Even know the snow looks light and fluffy out there, don’t let that fool you when shoveling.  Sometimes it is not the weight of the snow so much as the repetitive movements of shoveling.  This light, fluffy snow is better than the heavy, wet snow, but it can still cause injury.  Here are a few tips to help prevent an injury:

1.  Take your time – if you are anything like me you want to complete the job ask quickly as possible.  However, in the case of shoveling snow, this is a recipe for disaster.  The key is to take your time, slow and steady wins the race (winning is not injuring your back).

2. Take breaks frequently – most people don’t realize how much energy they are expending when they are shoveling.  When you do take that break, you are usually very fatigued.  The key here is to take breaks every certain amount of minutes, for example every 5 minutes.  Set a timer on your watch or phone.  This is will allow your body to recover before you continue again.

3. Bend at the knees and hips – and lift the weight with your legs as you all know you should.  Do not use your back to lift because that is the easiest way to “blow out your back”.  The small muscles of your back were never designed for lifting and carrying, it is actually the large muscles of your hips and legs that were designed to do the heavy lifting.

4. Maintain a neutral spine – what does that mean?  Most people when they lift and carry flex their spine (rounding of the back).  This puts tremendous pressure on the spine and discs which are the cushions in between the bones of your spine.  It is the easiest way to injure your back because you are applying abnormal stress to parts of the spine which can’t handle that type of stress.  To stay in a neutral spine, you want to flatten your back or even put it in a very slight arch.  This will put the weight on the correct part of your spine and minimize your potential for injury.

5. Do not reach – the last thing you should do is try to over reach to get to an area.  This creates a “long lever” which can be harmful.  When reaching you put excess pressure with less support which can lead to injury.

6. Do not hold you breath – When you hold your breath while exerting you increase the pressure in your body, and everyone knows that we don’t work well under pressure!!!  Breathing is key for so many reasons.  It helps bring oxygen to your muscles to supply them with the energy they need to perform the tasks you are asking them to accomplish.  It also prevents from over-exertion injuries which can prevent things like light-headedness and headaches.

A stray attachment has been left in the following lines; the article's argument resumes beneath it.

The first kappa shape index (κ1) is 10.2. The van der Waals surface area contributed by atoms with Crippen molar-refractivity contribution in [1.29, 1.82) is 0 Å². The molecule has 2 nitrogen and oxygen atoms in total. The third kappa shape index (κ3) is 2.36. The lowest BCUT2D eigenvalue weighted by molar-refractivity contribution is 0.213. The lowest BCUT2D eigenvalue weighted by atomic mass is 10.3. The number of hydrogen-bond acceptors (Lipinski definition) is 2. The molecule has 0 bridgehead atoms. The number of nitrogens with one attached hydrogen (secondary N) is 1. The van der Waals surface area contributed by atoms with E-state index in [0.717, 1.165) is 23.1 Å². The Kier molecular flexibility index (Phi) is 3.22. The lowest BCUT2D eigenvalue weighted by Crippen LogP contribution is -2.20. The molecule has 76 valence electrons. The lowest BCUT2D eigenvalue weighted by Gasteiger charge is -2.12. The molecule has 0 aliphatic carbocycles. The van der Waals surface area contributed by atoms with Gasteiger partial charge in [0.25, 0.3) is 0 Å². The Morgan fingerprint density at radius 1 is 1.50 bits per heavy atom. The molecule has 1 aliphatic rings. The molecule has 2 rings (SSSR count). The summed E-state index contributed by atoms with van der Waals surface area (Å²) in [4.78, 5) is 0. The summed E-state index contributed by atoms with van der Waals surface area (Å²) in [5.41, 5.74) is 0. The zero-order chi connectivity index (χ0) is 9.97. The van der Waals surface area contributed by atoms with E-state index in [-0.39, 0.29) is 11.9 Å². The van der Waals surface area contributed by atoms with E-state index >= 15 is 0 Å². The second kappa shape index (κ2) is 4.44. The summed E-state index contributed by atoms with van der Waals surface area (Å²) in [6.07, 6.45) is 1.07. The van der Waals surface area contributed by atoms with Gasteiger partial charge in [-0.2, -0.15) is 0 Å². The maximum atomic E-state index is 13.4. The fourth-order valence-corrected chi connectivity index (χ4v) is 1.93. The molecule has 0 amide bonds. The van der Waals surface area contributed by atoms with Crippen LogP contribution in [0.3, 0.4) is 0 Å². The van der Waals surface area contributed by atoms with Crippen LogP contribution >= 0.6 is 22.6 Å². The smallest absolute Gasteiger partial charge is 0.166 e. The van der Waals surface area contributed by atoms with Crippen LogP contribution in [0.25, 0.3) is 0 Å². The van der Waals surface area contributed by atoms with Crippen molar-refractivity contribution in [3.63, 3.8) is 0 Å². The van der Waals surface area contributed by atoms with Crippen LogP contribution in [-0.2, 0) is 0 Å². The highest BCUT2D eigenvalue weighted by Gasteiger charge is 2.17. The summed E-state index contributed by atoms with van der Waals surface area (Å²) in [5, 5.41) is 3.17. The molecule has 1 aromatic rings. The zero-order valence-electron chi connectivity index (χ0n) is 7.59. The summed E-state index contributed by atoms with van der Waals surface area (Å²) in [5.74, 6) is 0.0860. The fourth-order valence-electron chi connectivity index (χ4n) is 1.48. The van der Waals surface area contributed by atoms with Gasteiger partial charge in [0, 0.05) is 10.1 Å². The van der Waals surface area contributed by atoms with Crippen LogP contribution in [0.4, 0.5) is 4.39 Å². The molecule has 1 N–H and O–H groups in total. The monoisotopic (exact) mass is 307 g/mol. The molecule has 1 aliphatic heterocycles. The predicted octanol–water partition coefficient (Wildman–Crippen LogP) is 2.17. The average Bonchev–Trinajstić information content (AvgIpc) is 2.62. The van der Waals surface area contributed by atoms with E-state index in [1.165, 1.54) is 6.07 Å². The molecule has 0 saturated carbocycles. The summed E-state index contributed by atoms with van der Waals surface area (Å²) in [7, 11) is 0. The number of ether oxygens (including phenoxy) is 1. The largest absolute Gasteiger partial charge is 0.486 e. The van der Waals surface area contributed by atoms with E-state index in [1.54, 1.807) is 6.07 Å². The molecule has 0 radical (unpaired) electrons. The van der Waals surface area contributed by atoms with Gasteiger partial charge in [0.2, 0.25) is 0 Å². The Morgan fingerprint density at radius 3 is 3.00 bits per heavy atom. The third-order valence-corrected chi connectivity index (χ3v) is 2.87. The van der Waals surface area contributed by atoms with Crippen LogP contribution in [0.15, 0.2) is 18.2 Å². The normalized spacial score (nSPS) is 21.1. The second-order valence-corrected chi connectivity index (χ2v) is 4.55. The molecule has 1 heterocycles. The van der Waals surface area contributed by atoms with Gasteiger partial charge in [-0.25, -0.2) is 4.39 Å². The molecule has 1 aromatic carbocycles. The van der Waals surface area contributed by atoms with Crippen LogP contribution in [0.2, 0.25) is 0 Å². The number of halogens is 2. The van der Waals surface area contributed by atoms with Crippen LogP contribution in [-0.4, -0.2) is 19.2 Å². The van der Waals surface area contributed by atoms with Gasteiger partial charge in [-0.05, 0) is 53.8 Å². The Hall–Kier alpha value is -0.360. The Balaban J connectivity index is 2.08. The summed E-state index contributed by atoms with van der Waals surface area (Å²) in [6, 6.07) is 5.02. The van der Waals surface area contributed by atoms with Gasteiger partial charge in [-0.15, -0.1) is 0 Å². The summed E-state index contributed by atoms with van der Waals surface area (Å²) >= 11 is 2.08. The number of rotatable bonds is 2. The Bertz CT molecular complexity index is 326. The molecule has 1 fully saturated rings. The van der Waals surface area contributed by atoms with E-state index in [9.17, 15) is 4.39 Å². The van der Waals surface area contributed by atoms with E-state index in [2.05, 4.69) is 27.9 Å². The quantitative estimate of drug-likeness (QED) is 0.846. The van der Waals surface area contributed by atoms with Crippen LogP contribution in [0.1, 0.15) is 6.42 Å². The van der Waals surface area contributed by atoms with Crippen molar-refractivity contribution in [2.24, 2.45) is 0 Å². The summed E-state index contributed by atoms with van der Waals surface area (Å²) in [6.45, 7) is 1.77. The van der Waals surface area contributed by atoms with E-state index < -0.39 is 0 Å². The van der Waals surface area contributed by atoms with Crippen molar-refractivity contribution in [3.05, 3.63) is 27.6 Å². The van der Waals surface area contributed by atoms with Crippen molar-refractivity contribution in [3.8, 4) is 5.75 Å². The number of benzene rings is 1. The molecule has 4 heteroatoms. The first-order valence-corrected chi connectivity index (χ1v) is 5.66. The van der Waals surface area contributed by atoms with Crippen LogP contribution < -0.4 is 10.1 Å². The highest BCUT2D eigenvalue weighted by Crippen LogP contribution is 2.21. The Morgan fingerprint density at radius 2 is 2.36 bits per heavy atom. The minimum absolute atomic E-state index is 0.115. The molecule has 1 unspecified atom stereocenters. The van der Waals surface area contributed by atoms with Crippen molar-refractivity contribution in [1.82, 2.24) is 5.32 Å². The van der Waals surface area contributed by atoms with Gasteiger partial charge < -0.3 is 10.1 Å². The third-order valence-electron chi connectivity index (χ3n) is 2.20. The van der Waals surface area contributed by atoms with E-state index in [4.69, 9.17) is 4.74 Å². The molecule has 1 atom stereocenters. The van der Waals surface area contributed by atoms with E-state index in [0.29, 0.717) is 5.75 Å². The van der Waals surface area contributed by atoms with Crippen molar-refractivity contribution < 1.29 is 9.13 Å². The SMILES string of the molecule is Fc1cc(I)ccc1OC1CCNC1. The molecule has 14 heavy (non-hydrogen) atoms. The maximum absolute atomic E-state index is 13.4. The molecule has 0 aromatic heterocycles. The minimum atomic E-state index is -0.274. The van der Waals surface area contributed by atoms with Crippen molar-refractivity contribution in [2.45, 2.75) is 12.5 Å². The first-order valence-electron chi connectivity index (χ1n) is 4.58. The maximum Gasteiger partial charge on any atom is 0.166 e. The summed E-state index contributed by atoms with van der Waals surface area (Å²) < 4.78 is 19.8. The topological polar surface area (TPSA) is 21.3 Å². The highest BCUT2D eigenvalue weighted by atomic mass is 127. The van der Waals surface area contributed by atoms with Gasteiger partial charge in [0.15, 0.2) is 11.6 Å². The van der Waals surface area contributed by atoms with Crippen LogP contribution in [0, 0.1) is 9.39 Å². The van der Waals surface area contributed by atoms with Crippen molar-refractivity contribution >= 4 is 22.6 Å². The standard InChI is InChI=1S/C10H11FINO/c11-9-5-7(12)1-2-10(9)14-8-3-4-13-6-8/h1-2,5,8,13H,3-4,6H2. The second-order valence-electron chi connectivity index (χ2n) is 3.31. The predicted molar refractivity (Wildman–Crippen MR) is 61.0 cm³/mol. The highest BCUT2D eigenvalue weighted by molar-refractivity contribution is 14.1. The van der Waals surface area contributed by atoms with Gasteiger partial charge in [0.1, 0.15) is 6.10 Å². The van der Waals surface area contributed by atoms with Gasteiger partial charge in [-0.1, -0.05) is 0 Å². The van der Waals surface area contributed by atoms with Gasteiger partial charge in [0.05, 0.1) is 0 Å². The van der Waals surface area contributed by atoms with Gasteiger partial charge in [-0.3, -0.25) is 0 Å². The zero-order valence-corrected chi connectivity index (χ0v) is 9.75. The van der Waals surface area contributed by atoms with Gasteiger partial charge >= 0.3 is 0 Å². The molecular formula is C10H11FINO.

The most common injuries are sprains and strains of the low back, herniated discs and pinched nerves.  You can prevent these injuries by following these tips.  The cold is another reason why so many people hurt themselves while shoveling.  When your body is cold, the muscles are tight and less elastic and less flexible.  When you put stress on a cold, tight muscle it is much easier to injure.  Another way to prevent injury while shoveling is by warming up and more importantly staying warm.  Drinks lots of water to keep your body hydrated as well.  Please use these tips wen getting out there to shovel.  If you have any questions you can always contact us at the office and we can provide you with even more information to help you with an injury free winter!

Sprain or Strain Treatment? Should I Use Ice Or Heat???

Ouch, I’m hurt! Do I Ice or Heat the Pain?

If you’ve recently injured yourself and are not sure what to do, then read on.

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More often then not, our patients are confused about when to ice or heat an injury. Is it a sprain or is it a strain? There are various methods to decide whether icing or heating is the way to go for an injury, but you should always consult your doctor or chiropractor if you are not sure. This article will help injury sufferers with causes and possible answers.

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I think the first thing we should do is talk about what effects each of those have on your body.

Ice (cold), causes a response called vasoconstriction.  Vasoconstriction means that the blood vessels that are being stimulated by the ice are narrowing or constricting.  This causes less blood flow to an area thus reducing inflammation (swelling).

Heat (warm), causes a response called vasodilation.  This means that the blood vessels being stimulated by the heat in the area actually enlarge or dilate to bring more blood to the area.  This brings oxygen and nutrients to an area to support healing.

So…now for the answer.  The cardinal rule is always use ICE for the first 72 hours or 3 days.  Why?  Because when you injure an area there is a tremendous amount of swelling (inflammation).  Ice, because it causes vasoconstriction, will reduce the amount of inflammation.  The will provide the natural anti-inflammatory effect by reducing swelling as well an analgesic effect (pain killer) by numbing the area.

Following the first 72 hours, usually you can transition to heat.  This will cause vasodilation bringing more blood to the area which also brings oxygen and nutrients to begin the healing process.  There is also an analgesic (pain killer) effect.

We can get very technical and talk about contrast baths and alternating therapies with using a combination of ice and heat, but for now to keep it simple, let’s just say ice for the first three days and heat after that.  If you forget that then just always remember ice is always appropriate but heat may have a negative effect.

Remember, No advice should ever take the place of seeking professional care. If you are at all unsure of the severity of your injury, please contact your physician.